Six harmless participants: Me, Peter, Jay, Tom, Lucien, and Bill. And a group of advisors who don’t know about the project - who aren’t directly involved. They will help us think. It reminds me of Shulgin’s approach, described in PIHKAL, the first of his trilogy on psychedelic chemistry. He had a ‘tester’ group and a more extended ‘advisory’ group.   I’m the initial instigator and organizer - and the oldest of the group. I assume primary responsibility and legal liability. I’m the key connector, facilitator, and funder. My wife, Diana, knows my political interests and concerns, but knows nothing about harmless. Like Snowden’s girlfriend in Hawaii, she’ll only learn about it after it all happens, after I’m arrested, or after I tell her.   I know enough chemistry to be able to work closely with Tom. I have enough background and experience in pharmaceutics and biochemistry to work on the delivery and dosage needs. I still have an active (albeit Emeritus) faculty appointment and can purchase materials through my U account for use in my ‘lab’ (my Emeritus office, which doubles as a ‘shop’).   Jay is a tall, lean retired ‘facilities’ person. He knows buildings, spaces, ventilation systems, basements, remodeling, etc. He says he’s finally escaped his ‘learned helplessness’ by learning to trust and by using his imagination. He wants to make up for lost time.   Peter is a medical caregiver with considerable hospice experience. He’s also our most experienced chemical tester. He knows the health care delivery community and industry, can work with and around quite old people (like some Senators and Supreme Court Justices!), and is our direct link to the action and experience of the sixties and seventies. He travels to Amsterdam annually for drug-related enhancement, primarily via cannabis.   Lucien’s the youngest of the harmless. He’s experienced with natural, botanical materials, meditation, and related aids. He knows about environments, music, set, and settings. He will serve as our botanical collector, perhaps grower, as well as tester - and apprentice chemist.   Tom is our chemist - a very effective and experienced organic chemist. He can make the materials needed from precursors we will acquire, including botanically derived materials. The ‘safest’ precursors are likely to be those derived from natural sources. Tom’s time is very limited due to his newly diagnosed pancreas and now liver cancer. Although he’s in intense chemotherapy for the next four…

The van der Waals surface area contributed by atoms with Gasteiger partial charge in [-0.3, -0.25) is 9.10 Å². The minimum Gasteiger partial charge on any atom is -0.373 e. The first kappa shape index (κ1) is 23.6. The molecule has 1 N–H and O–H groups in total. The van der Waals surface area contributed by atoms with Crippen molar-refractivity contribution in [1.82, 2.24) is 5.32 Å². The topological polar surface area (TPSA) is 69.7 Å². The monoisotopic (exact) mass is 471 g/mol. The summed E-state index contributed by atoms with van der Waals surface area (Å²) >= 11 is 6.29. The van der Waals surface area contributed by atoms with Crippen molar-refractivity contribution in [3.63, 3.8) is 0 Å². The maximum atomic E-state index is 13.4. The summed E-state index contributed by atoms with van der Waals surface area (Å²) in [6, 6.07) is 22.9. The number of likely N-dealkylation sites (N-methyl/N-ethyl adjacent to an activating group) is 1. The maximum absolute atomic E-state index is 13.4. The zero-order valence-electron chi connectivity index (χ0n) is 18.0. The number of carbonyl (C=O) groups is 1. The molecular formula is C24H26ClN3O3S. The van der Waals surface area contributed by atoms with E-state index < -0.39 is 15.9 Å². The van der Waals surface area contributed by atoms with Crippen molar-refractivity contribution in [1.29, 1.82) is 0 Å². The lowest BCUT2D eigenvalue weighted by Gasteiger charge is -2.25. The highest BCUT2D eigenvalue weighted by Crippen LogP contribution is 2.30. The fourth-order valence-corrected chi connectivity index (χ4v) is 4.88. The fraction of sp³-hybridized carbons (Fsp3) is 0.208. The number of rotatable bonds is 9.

Chapter 1: Concerns and Beginnings

Relevance: 3%      Posted on: March 20, 2016